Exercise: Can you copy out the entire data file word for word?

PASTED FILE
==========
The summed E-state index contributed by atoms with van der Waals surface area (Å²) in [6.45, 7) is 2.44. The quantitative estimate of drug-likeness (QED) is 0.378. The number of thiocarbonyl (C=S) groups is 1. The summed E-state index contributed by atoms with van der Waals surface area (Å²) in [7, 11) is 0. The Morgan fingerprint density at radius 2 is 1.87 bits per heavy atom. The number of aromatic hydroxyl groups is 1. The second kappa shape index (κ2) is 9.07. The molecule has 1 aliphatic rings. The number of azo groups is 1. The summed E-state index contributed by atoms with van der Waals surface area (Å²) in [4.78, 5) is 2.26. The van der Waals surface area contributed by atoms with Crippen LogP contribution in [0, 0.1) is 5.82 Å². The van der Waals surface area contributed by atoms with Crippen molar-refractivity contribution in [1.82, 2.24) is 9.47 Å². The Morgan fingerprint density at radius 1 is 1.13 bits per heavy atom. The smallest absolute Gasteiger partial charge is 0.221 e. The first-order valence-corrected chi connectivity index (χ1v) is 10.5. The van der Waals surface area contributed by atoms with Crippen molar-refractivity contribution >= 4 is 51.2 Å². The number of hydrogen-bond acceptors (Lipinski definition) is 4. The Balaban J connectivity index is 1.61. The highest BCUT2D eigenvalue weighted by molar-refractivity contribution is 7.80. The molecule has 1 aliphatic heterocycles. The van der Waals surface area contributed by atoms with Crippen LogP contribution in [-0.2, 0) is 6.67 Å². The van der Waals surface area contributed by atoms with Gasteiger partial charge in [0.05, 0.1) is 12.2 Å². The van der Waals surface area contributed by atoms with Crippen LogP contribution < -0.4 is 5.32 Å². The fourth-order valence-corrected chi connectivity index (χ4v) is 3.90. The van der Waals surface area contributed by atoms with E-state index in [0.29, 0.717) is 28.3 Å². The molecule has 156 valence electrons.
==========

The summed E-state index contributed by atoms with van der Waals surface area (Å²) in [6.45, 7) is 2.44. The quantitative estimate of drug-likeness (QED) is 0.378. The number of thiocarbonyl (C=S) groups is 1. The summed E-state index contributed by atoms with van der Waals surface area (Å²) in [7, 11) is 0. The Morgan fingerprint density at radius 2 is 1.87 bits per heavy atom. The number of aromatic hydroxyl groups is 1. The second kappa shape index (κ2) is 9.07. The molecule has 1 aliphatic rings. The number of azo groups is 1. The summed E-state index contributed by atoms with van der Waals surface area (Å²) in [4.78, 5) is 2.26. The van der Waals surface area contributed by atoms with Crippen LogP contribution in [0, 0.1) is 5.82 Å². The van der Waals surface area contributed by atoms with Crippen molar-refractivity contribution in [1.82, 2.24) is 9.47 Å². The Morgan fingerprint density at radius 1 is 1.13 bits per heavy atom. The smallest absolute Gasteiger partial charge is 0.221 e. The first-order valence-corrected chi connectivity index (χ1v) is 10.5. The van der Waals surface area contributed by atoms with Crippen molar-refractivity contribution >= 4 is 51.2 Å². The number of hydrogen-bond acceptors (Lipinski definition) is 4. The Balaban J connectivity index is 1.61. The highest BCUT2D eigenvalue weighted by molar-refractivity contribution is 7.80. The molecule has 1 aliphatic heterocycles. The van der Waals surface area contributed by atoms with Crippen LogP contribution in [-0.2, 0) is 6.67 Å². The van der Waals surface area contributed by atoms with Gasteiger partial charge in [0.05, 0.1) is 12.2 Å². The van der Waals surface area contributed by atoms with Crippen LogP contribution < -0.4 is 5.32 Å². The fourth-order valence-corrected chi connectivity index (χ4v) is 3.90. The van der Waals surface area contributed by atoms with E-state index in [0.29, 0.717) is 28.3 Å². The molecule has 156 valence electrons.